Service is suspended at this time and an investigation into WTF happened is happening. More photos after the jump! Continue reading →
Boaters rejoice! The East River Ferry will continue to carry (some) commuters to work and (many) tourists to the Brooklyn Flea until 2019! But, seriously, any transportation vessel that makes the L train a little more bearable in the mornings deserves our everlasting gratitude.
Plus, riding a boat on a summer day is just more fun than cramming against the bodies of 50 sweaty strangers.
The ferry launched in June 2011 as a pilot program. Since then, close to 3 million passengers have cruised across the glorious brown-ish waters of the East River, tripling initial estimates. The ferry now carries 100,000 riders per month.
The only downside is that weekend rides will increase from $4 to $6. That’s a lot more than $2.50, so as much as we love getting to DUMBO in 10 minutes, the MTA wins the approval of our inner cheapskate.
Part of why Greenpoint is so special is because of our waterfront location. And while many still make disgusted faces when thinking of getting anywhere near the Newtown Creek or The East River, others are paddling up our local waterways and even fishing off our piers.
We still have a long way to go before we can even safely touch the water, but with more awareness and recreation on our waterways, the faster they will be cleaned up for future generations to enjoy.
City of Water Day, which is taking place this Saturday July 20th is “a celebration of the potential of the waterfront,” and lots of events are going on nearby.
While nothing specifically is organized on Greenpoint’s waterfront, enjoy a picnic in Transmitter Park or at the Newtown Creek Nature Walk or watch the sunset on the India St Pier or the Manhattan Ave Streetend Park. We have lots of waterfront access in Greenpoint.
If you want to travel to the other end of Brooklyn, Greenpointers who brought you the Newtown Creek Armada along with the Gowanus Dredgers & Brooklyn Atlantis are taking on our sister super-fund waterway, The Gowanus Canal with the Gowanus Voyage, an interactive public boat pond on the Gowanus Canal in which you can explore above and below the surface of this historic waterway by piloting miniature remote control boats and aquatic robots equipped with video cameras and environmental sensors. Gowanus Voyage will take place on Saturday, July 20th, from 1pm-6pm at the 2nd Street boat launch near Bond Street in Brooklyn and is presented with the support of the Gowanus Dredgers Canoe Club. The rain date will be Sunday, July 21st.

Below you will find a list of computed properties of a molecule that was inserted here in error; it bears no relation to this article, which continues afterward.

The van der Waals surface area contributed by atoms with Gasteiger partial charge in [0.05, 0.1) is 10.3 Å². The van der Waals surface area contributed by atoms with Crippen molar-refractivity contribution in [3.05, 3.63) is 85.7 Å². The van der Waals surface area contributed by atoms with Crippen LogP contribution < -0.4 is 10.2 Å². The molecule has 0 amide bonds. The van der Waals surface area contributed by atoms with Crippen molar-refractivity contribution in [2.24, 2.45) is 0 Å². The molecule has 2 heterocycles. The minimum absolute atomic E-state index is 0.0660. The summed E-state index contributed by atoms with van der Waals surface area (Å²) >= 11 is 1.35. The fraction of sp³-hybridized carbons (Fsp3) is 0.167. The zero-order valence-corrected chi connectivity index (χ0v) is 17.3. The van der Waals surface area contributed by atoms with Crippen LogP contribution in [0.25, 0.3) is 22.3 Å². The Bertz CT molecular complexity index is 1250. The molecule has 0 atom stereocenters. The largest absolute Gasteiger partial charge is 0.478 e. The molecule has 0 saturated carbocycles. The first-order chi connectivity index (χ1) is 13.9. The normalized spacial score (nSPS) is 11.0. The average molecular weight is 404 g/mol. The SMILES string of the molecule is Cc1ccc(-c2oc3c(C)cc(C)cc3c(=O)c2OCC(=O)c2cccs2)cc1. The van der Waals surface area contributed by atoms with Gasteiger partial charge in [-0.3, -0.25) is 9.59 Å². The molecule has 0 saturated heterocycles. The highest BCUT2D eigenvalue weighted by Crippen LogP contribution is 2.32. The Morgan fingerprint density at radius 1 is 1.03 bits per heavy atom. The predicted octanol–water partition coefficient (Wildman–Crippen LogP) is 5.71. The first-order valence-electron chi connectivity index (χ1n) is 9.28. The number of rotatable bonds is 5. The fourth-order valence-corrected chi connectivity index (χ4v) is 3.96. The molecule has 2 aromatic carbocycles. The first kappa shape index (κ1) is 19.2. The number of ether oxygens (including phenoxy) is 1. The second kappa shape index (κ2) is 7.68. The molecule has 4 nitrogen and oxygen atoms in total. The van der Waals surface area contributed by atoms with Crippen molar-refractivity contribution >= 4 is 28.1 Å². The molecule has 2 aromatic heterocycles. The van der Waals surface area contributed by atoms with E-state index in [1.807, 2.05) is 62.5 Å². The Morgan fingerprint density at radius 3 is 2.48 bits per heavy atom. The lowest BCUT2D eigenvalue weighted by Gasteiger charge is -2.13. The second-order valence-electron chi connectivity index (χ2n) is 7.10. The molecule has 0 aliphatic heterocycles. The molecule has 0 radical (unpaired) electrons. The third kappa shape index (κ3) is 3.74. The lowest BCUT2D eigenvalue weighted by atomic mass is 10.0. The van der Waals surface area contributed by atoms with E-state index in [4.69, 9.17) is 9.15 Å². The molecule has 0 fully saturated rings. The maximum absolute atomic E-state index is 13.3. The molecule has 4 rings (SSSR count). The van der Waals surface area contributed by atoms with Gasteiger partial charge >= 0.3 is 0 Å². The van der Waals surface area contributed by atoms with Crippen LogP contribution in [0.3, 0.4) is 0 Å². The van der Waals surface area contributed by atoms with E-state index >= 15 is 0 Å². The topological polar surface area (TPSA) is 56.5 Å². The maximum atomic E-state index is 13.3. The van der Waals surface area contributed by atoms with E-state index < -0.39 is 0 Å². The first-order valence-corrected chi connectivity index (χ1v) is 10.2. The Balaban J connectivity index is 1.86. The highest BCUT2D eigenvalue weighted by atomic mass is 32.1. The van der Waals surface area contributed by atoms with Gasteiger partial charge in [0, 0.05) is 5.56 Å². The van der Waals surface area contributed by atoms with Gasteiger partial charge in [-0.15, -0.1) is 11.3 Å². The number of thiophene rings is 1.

Dudes! The Fourth of July has passed. August is fast approaching. Sure, this constant humidity and 90 degree heat sucks and begs us to stay indoors in front of the AC racking up the electric bill, but we cannot let Mother Nature win!
Autumn’s cool breeze will be blowing leaves in our faces before we know it. We’ve got to take charge and make the most out of the last of our summer weeks. Here are a few inexpensive suggestions to help you end these hot, sunny days with a BANG.
1. Bike to Coney Island
I dare you! It’s not as far as you think. Well, it is, but it’s a pretty flat, easy route and once you arrive you can eat a hot dog at Nathan’s, jump in the ocean depending on how hardcore you are, and then brag to your friends that you biked 26+ miles. Once you get past Prospect Park, you’re on the Ocean Parkway Greenway for a little more than 4 miles. This bike path is mostly shaded and separate from the street so it’s safe and for the most part a pretty sweet ride. If you’re one of those New Yorkers who’s never been to the historic amusement park, I highly recommend it. Heck, I demand it. It’s equal parts awe-inspiring and gross, but will dazzle you nonetheless. Also, you’ve got to ride the Cyclone at least once in your life.